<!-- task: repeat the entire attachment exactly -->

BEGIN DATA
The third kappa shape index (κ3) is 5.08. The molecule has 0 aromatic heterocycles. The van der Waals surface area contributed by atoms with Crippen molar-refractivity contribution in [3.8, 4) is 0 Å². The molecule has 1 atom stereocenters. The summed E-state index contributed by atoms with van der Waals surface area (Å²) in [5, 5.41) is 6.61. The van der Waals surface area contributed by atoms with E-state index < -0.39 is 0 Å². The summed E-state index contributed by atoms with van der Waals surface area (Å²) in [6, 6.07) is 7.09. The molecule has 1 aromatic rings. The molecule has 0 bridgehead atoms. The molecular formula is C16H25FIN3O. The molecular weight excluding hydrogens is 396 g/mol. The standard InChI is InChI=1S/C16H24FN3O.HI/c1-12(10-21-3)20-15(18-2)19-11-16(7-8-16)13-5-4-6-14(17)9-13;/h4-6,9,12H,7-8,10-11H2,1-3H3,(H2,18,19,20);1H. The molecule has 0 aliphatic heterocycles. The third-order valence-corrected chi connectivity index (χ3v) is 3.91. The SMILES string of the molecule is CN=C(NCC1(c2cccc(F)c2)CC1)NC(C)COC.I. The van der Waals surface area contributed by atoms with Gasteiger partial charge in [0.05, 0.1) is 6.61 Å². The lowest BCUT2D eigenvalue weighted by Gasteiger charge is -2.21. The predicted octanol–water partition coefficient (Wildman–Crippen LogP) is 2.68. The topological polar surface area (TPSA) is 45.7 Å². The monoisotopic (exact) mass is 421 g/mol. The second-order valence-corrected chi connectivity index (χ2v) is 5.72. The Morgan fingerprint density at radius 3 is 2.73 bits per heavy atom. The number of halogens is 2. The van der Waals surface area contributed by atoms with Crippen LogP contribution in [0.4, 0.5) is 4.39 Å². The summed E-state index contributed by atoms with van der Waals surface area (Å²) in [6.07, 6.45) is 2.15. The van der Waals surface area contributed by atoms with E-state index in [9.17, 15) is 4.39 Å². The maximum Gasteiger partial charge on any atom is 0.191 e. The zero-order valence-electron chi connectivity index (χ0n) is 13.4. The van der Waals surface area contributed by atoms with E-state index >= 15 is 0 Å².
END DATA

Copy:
The third kappa shape index (κ3) is 5.08. The molecule has 0 aromatic heterocycles. The van der Waals surface area contributed by atoms with Crippen molar-refractivity contribution in [3.8, 4) is 0 Å². The molecule has 1 atom stereocenters. The summed E-state index contributed by atoms with van der Waals surface area (Å²) in [5, 5.41) is 6.61. The van der Waals surface area contributed by atoms with E-state index < -0.39 is 0 Å². The summed E-state index contributed by atoms with van der Waals surface area (Å²) in [6, 6.07) is 7.09. The molecule has 1 aromatic rings. The molecule has 0 bridgehead atoms. The molecular formula is C16H25FIN3O. The molecular weight excluding hydrogens is 396 g/mol. The standard InChI is InChI=1S/C16H24FN3O.HI/c1-12(10-21-3)20-15(18-2)19-11-16(7-8-16)13-5-4-6-14(17)9-13;/h4-6,9,12H,7-8,10-11H2,1-3H3,(H2,18,19,20);1H. The molecule has 0 aliphatic heterocycles. The third-order valence-corrected chi connectivity index (χ3v) is 3.91. The SMILES string of the molecule is CN=C(NCC1(c2cccc(F)c2)CC1)NC(C)COC.I. The van der Waals surface area contributed by atoms with Gasteiger partial charge in [0.05, 0.1) is 6.61 Å². The lowest BCUT2D eigenvalue weighted by Gasteiger charge is -2.21. The predicted octanol–water partition coefficient (Wildman–Crippen LogP) is 2.68. The topological polar surface area (TPSA) is 45.7 Å². The monoisotopic (exact) mass is 421 g/mol. The second-order valence-corrected chi connectivity index (χ2v) is 5.72. The Morgan fingerprint density at radius 3 is 2.73 bits per heavy atom. The number of halogens is 2. The van der Waals surface area contributed by atoms with Crippen LogP contribution in [0.4, 0.5) is 4.39 Å². The summed E-state index contributed by atoms with van der Waals surface area (Å²) in [6.07, 6.45) is 2.15. The van der Waals surface area contributed by atoms with E-state index in [9.17, 15) is 4.39 Å². The maximum Gasteiger partial charge on any atom is 0.191 e. The zero-order valence-electron chi connectivity index (χ0n) is 13.4. The van der Waals surface area contributed by atoms with E-state index >= 15 is 0 Å².